Monday, November 24, 2008

The Paradox of Turkish-Israeli Relations

Today offers a good lesson in how paradoxical Turkish-Israeli relations can be. On the one hand, in a front-page article headlined "Scandal in the Rector's Office," the Turkish daily Hurriyet reports about an incident in which the rector of Istanbul University kicked out of his office both the Israeli ambassador to Turkey and consul general in Istanbul because he was offended by the presence of their armed bodyguards. It's the kind of event that certainly adds to the sense among some that a certain frost has settled over the once warm relations between Turkey and Israel (perhaps because of the election of the liberal Islamic Justice and Development Party (AKP) in 2002).

On the other hand, if we dig a little further in Hurriyet, we also find this article, which tells us about Turkey's plans to bring together its energy minister together with his Israeli and Indian counterparts to talk about joint projects in the energy field. In particular, the meeting would discuss the creation of a underwater pipeline that would link the Turkish port of Ceyhan with the Israeli port of Ashkelon. The new pipeline would carry oil from the Caspian region brought to Turkey via the Baku-Tbilisi-Ceyhan (BTC) pipeline. From Ashkelon, yet another pipeline would take the oil to Eilat, where it would be loaded onto tankers and shipped to India. (Confused? If so, you can read more about the project in an article I wrote for the Jewish Telegraphic Agency.) The pipeline, if built, would be a very concrete link joining Turkey and Israel on a number of levels.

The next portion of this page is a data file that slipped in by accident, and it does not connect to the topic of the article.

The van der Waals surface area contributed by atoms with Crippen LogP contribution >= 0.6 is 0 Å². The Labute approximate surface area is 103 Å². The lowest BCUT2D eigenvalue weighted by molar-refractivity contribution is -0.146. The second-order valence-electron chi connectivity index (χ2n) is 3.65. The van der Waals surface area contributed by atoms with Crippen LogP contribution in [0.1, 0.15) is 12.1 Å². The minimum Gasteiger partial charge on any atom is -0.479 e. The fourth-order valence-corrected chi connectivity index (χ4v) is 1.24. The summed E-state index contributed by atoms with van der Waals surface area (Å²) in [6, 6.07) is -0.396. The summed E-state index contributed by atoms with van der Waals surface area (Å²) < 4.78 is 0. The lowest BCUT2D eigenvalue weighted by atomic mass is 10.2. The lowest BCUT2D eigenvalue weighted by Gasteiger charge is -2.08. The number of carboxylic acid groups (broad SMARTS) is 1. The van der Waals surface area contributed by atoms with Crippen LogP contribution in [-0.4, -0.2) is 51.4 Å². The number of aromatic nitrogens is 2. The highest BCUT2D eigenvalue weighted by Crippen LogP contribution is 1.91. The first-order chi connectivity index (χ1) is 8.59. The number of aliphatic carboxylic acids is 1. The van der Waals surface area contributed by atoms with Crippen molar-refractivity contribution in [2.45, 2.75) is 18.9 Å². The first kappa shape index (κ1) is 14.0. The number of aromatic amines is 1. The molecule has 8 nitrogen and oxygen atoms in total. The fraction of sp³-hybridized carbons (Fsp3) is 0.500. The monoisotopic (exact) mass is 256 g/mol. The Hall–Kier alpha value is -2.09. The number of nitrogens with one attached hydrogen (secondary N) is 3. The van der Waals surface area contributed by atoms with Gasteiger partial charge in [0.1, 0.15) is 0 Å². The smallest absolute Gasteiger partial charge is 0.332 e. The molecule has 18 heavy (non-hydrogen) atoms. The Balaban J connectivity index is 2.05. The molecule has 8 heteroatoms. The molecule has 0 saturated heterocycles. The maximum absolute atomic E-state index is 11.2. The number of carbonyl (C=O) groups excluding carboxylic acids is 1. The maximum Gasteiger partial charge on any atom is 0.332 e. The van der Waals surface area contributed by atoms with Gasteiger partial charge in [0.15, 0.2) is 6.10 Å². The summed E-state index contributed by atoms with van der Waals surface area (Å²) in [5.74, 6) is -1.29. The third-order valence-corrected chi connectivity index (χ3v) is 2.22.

What we have here is the continuation of a dynamic that's been going on for at least the last decade. On the popular level, Israel's image in Turkey keeps dropping. Recent public opinion surveys, for example, found that Israel is one of the countries least liked by Turks. On the political and economic level, though, the ties between the two countries keep deepening, with trade relations continuing to grow and the two countries looking for other ways to cooperate, beyond the Ceyhan-Ashkelon pipeline. In many ways, the relationship has normalized, moving away from one based almost exclusively on military ties to one that's more multi-dimensional (and perhaps more stable). But the split between the popular and official view of Israel is one that -- save for a peace agreement with the Palestinians and Israel's integration into the wider Middle East -- is likely to continue.

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